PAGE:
Cllr Suzanne Richards (Labour, Longsight) has blogged about Professor Kevin Anderson’s presentation to full council. We republish the blog (from here) in full. Please note the site’s disclaimer – “All posts are made in a strictly personal capacity and do not reflect Labour Party policy or Council policy (except where they do!).”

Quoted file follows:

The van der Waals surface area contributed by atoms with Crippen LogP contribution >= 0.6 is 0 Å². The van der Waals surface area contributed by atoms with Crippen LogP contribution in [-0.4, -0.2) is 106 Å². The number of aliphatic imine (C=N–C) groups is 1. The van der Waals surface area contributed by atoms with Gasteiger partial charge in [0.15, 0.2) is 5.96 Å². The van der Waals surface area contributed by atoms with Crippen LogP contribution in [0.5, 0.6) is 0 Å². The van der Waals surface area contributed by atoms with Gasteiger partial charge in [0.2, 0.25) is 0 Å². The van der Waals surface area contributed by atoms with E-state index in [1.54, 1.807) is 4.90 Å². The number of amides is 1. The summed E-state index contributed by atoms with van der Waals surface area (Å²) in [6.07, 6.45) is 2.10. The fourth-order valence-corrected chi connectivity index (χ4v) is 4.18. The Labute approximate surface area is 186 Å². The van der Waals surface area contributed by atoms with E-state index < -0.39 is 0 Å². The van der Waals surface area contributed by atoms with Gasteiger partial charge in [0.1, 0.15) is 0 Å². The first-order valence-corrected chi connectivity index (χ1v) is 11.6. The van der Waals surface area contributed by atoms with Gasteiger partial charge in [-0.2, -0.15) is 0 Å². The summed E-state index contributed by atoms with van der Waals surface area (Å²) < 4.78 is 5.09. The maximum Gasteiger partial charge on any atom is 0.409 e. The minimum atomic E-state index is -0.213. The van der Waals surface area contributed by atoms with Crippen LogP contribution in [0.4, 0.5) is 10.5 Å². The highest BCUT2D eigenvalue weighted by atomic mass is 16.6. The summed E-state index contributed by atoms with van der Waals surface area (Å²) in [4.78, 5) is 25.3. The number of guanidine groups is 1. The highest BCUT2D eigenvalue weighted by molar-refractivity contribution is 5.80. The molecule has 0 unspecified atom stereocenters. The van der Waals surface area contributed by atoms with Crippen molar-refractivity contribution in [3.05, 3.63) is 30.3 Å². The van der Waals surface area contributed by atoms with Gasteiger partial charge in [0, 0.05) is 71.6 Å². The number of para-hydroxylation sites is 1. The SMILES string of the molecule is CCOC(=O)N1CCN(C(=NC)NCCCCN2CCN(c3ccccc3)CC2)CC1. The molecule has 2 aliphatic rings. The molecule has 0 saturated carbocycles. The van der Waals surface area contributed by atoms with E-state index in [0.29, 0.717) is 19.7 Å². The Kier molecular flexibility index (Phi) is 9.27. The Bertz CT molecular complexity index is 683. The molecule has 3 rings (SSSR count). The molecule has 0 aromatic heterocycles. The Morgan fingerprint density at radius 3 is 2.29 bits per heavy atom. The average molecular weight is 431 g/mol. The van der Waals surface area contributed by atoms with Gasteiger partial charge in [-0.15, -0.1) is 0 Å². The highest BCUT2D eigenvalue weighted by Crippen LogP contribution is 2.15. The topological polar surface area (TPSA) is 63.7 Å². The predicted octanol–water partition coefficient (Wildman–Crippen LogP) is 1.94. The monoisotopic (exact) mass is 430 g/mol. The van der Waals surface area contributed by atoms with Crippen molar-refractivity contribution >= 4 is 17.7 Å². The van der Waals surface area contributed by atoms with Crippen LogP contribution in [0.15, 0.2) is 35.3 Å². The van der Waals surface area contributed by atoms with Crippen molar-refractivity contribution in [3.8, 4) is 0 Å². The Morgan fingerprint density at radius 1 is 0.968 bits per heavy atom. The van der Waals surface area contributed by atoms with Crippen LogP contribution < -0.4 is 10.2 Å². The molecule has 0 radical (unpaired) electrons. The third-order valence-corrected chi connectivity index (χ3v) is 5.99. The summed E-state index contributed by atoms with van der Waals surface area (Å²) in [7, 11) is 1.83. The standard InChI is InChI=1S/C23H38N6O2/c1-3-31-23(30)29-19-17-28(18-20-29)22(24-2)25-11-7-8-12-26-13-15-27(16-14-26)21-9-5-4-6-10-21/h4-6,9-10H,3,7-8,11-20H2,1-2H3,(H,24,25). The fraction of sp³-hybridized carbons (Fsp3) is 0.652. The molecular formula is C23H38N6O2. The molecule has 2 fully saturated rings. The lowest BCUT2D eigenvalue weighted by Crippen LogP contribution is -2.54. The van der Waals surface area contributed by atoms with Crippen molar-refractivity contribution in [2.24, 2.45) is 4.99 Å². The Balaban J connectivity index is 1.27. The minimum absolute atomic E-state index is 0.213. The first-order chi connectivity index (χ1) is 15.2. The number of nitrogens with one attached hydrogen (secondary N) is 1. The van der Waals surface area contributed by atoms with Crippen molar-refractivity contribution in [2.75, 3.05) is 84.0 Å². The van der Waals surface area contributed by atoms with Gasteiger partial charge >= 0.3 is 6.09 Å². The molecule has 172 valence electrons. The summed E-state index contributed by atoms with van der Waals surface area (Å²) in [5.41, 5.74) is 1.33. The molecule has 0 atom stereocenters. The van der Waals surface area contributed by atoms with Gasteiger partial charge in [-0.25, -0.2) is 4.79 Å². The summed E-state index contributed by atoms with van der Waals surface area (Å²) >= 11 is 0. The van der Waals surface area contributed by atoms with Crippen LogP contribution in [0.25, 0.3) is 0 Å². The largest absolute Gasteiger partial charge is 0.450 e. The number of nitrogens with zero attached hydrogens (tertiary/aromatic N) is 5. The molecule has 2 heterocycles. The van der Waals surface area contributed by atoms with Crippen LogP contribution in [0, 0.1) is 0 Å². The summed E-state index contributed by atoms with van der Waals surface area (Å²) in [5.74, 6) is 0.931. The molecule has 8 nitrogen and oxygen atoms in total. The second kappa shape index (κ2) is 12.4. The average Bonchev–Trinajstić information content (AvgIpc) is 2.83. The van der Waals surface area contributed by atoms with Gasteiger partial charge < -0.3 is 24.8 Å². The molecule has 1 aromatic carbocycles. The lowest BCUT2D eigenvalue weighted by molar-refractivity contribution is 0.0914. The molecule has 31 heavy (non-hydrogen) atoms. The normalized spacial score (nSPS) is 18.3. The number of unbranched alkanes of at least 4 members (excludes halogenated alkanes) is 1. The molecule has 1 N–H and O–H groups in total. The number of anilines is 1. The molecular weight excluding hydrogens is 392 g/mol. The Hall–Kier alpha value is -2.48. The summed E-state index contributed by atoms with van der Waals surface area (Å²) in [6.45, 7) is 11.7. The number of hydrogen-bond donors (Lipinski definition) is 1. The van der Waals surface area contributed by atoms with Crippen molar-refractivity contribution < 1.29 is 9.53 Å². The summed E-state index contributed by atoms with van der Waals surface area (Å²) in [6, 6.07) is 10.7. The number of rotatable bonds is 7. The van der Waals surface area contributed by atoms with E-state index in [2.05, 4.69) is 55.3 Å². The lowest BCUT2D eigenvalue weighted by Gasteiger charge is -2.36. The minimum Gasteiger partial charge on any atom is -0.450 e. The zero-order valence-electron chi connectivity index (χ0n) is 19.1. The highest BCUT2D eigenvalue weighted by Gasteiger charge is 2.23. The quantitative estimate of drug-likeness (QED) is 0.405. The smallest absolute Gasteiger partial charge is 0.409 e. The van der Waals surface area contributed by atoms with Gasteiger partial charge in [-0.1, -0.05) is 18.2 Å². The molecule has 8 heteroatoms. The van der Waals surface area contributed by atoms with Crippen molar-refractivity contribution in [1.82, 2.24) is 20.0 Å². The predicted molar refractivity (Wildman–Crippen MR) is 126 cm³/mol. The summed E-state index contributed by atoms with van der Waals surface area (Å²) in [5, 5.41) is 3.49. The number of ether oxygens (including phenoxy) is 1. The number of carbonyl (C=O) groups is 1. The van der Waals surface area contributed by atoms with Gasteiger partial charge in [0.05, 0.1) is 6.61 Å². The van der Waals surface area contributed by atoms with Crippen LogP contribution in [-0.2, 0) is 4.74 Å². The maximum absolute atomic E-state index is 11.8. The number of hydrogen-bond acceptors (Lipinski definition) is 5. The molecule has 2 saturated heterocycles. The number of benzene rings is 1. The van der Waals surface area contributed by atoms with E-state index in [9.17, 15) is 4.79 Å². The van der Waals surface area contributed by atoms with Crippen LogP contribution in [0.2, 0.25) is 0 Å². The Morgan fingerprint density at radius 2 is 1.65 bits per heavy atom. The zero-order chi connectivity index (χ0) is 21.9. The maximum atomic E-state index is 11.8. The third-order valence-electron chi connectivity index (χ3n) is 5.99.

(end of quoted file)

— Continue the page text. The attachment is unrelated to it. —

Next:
The whole Council sat in silence on Wednesday morning listening to the grim reality of how Climate Change will impact on our city and the rest of the world if political leaders continue on their current path. As Councillor Fletcher-Hackwood would say it was ‘real talk’. Real talk of the starkest and most depressing kind. The figure that really shocked me was that 1% of the world’s population are responsible for 50% of the worlds CO2 emissions. That 1% is probably you or me. If you have taken a flight on holiday in the last year it’s definitely you. If you earn over £30k it’s definitely you. But that figure is also where the hope in Prof Anderson’s real talk is. Figures show that making changes to the supply side of energy production won’t have an impact on reducing CO2 emissions fast enough to keep climate change temperature rises below 2°C (the point at which beyond it is now widely accepted the consequences would be devastating to the world). But on the demand side small changes can make a huge impact in terms of emissions. Basically it’s down to us. Deciding to put a jumper on rather than turn the heating on an hour early. Buying the A++ rated fridge rather than the A rated one. Small changes to our lifestyles can make a big difference. If we as individuals can make such a difference how Manchester City Council acts can make a phenomenal difference. That is why we have the Manchester: A Certain Future Action Plan. In June 2012 we held a mini-Conference in the Economy Scrutiny Committee on Manchester’s economy in the context of sustainability. We came up with a number of recommendations but I think a number of us as Councillors would have liked to have gone further and been more ambitious in our recommendations. In light of Prof Anderson’s talk this week I wouldn’t be surprised if we re-visit our discussion on steady state economics very soon! Watch this space.